IMPROVING THE SAFETY OF MARINE PIPELINES Pipelines are not physically removed unless they are identified as hazards to navigation or nuisances to the fishing or shrimping industries. Removal is costly, and has its own environmental and safety risks. Abandoned pipelines are not inspected regularly, but owners can be required to remediate any that are brought to their attention as hazards to navigation or nuisances. There is no regulatory requirement at present for the surveillance or maintenance of cover over abandoned pipelines, unless they are determined to present hazards to navigation, interfere with commercial fishing, or unduly impede other uses of the OCS—in which case the owner may be required to remove or rebury the pipeline (Joint Task Force on Pipeline Safety, 1990). However, the Pipeline Safety Act of 1992 (P.L. 102-508) requires OPS to issue regulations requiring the lowering of offshore pipelines—active or abandoned—that represent hazards to navigation, and to study, and issue regulations on, the abandonment of underwater pipeline facilities. Some states have their own specific abandonment requirements. Louisiana law, for example, requires removal of all abandoned nonburied facilities (except flow lines) in less than 20 feet of water, and the marking of unburied flow lines left in place after abandonment in less than 20 feet of water (Stolls, 1993). A properly abandoned pipeline poses no risk to public safety or to the environment. However, past abandonment procedures—especially in state waters—were often not as scrupulous as today's. The extent of the problem is unknown. Additional study is warranted. Much concern is expressed in Louisiana about the growing number of “orphaned” or abandoned production facilities in state coastal waters. Louisiana 's Commissioner of Conservation reported in early 1993 that 63 facilities ranging from single-well caissons to multiwell fields complete with flowlines, production barges and tank batteries had been identified as “orphaned”, that is, without a competent owner of record (personal communication, H. W. Thompson, February 11, 1993). An industry-sponsored fund has been established to pay for remediation of such facilities. The Louisiana authorities have not reported similar problems with transmission pipeline operators, however. Nor, to the committee's knowledge, has any other state. FINDINGS No conventionally available sensor technology allows moving vessels to detect pipelines at a distance, and thereby avoid them. Nor is satellite-based vessel positioning technology, used by itself, suitable to the task. It is therefore incumbent on the operators of pipelines to protect against interactions with vessels, through pipeline burial, and secondarily by establishing adequate communications and notification systems. Adequate burial of a new pipeline requires a thorough bottom soil survey in advance, to determine the best route, the proper depth of soil cover, and the appropriate weight coating to keep the pipeline from floating upward in soils that may be fluidized by wave action. From the human safety standpoint, it is particularly important to maintain pipelines at their intended depths of cover in water less than 15 feet deep (a depth that can accommodate the drafts of large fishing vessels). While there is a general regulatory requirement in some pipeline permits to ensure that pipelines remain adequately buried, there is no regulatory requirement to make the periodic depth-of-cover or “hang site” surveys necessary for this purpose. Such surveys, at intervals set by local shoreline and seabed dynamics and the passage of major storms, would improve the assurance of safety, especially on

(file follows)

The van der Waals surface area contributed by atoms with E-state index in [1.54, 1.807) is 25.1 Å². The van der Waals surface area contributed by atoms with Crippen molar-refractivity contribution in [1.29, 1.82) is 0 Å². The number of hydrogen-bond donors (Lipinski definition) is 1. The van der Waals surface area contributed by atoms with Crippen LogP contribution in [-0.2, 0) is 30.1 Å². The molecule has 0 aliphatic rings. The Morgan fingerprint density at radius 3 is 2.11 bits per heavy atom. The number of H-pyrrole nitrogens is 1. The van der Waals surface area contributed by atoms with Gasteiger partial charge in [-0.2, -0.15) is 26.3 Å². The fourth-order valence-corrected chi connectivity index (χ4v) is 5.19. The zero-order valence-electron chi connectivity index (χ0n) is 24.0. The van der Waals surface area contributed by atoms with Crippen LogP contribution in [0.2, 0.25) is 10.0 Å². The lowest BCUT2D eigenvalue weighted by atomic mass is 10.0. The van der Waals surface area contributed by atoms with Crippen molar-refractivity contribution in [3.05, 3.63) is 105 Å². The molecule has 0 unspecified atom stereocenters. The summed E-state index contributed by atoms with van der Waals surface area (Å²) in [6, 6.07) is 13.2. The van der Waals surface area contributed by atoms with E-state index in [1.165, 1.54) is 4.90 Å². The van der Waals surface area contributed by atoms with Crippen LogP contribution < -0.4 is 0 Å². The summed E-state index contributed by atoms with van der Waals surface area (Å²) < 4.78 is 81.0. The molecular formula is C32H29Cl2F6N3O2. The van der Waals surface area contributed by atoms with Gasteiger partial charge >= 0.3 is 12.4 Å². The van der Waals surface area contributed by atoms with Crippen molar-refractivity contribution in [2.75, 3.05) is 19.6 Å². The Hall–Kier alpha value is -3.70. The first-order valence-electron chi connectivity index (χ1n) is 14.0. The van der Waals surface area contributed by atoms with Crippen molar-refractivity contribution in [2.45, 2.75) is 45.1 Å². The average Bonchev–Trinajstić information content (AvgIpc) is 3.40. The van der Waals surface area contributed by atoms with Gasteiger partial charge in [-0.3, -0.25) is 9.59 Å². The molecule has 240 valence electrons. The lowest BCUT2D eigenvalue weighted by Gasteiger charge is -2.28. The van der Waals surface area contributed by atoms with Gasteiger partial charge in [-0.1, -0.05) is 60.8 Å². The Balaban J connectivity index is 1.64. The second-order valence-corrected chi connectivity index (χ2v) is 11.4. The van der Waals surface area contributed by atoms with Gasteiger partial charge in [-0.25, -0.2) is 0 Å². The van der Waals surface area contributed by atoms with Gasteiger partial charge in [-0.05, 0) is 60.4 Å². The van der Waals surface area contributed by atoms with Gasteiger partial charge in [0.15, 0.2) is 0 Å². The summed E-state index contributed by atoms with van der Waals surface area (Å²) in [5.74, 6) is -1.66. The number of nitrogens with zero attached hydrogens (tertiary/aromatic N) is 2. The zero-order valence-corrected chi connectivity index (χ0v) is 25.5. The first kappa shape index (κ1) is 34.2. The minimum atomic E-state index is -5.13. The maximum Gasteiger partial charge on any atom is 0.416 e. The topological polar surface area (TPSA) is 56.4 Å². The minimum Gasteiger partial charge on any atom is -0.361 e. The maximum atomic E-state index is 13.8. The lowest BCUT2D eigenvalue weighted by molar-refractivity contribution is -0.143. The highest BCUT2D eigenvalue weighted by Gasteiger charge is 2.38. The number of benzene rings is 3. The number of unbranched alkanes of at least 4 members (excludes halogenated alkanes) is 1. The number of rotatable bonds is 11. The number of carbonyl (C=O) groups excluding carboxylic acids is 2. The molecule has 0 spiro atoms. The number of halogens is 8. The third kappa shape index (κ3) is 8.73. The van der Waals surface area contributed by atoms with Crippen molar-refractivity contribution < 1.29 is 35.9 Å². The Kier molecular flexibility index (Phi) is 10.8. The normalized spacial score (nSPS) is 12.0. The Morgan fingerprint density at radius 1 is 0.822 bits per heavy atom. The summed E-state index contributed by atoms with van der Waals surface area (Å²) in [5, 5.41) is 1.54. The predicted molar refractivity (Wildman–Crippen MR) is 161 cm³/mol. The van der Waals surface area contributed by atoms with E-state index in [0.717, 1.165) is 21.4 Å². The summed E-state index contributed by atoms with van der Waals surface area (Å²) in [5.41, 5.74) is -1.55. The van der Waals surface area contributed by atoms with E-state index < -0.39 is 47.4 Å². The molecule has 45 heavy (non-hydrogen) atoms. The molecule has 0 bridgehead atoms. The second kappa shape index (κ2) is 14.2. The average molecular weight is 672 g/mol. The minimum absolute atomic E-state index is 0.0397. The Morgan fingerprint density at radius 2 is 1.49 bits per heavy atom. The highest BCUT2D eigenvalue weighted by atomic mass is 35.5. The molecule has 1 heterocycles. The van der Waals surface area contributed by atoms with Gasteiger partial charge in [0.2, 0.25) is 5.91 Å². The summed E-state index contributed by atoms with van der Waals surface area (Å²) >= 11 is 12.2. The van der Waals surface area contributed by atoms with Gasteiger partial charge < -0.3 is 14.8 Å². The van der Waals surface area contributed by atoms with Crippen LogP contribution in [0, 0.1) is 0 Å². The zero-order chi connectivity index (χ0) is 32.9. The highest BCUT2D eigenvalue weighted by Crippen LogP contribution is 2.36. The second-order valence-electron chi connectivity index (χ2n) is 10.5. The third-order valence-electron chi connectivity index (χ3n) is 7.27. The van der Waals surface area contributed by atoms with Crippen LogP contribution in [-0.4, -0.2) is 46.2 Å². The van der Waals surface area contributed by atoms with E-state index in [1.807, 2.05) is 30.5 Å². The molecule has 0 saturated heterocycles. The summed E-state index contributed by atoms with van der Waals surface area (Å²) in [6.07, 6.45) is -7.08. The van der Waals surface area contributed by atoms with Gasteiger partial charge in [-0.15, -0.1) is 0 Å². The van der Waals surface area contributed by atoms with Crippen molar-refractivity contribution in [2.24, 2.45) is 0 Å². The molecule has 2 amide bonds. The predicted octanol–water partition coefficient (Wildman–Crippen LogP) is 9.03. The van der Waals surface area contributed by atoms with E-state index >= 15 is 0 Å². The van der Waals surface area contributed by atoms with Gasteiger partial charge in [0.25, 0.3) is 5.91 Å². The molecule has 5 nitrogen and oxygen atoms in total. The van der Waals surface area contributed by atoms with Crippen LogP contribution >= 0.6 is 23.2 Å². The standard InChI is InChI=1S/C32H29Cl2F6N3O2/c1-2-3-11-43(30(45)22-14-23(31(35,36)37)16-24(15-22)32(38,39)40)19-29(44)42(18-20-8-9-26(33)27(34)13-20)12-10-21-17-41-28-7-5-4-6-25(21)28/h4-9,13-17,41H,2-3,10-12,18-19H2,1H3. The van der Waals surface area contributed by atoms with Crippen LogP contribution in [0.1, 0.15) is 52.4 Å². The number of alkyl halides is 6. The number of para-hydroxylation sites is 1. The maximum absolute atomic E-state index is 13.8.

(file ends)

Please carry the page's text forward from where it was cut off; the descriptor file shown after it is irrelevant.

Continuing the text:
OCR for page 66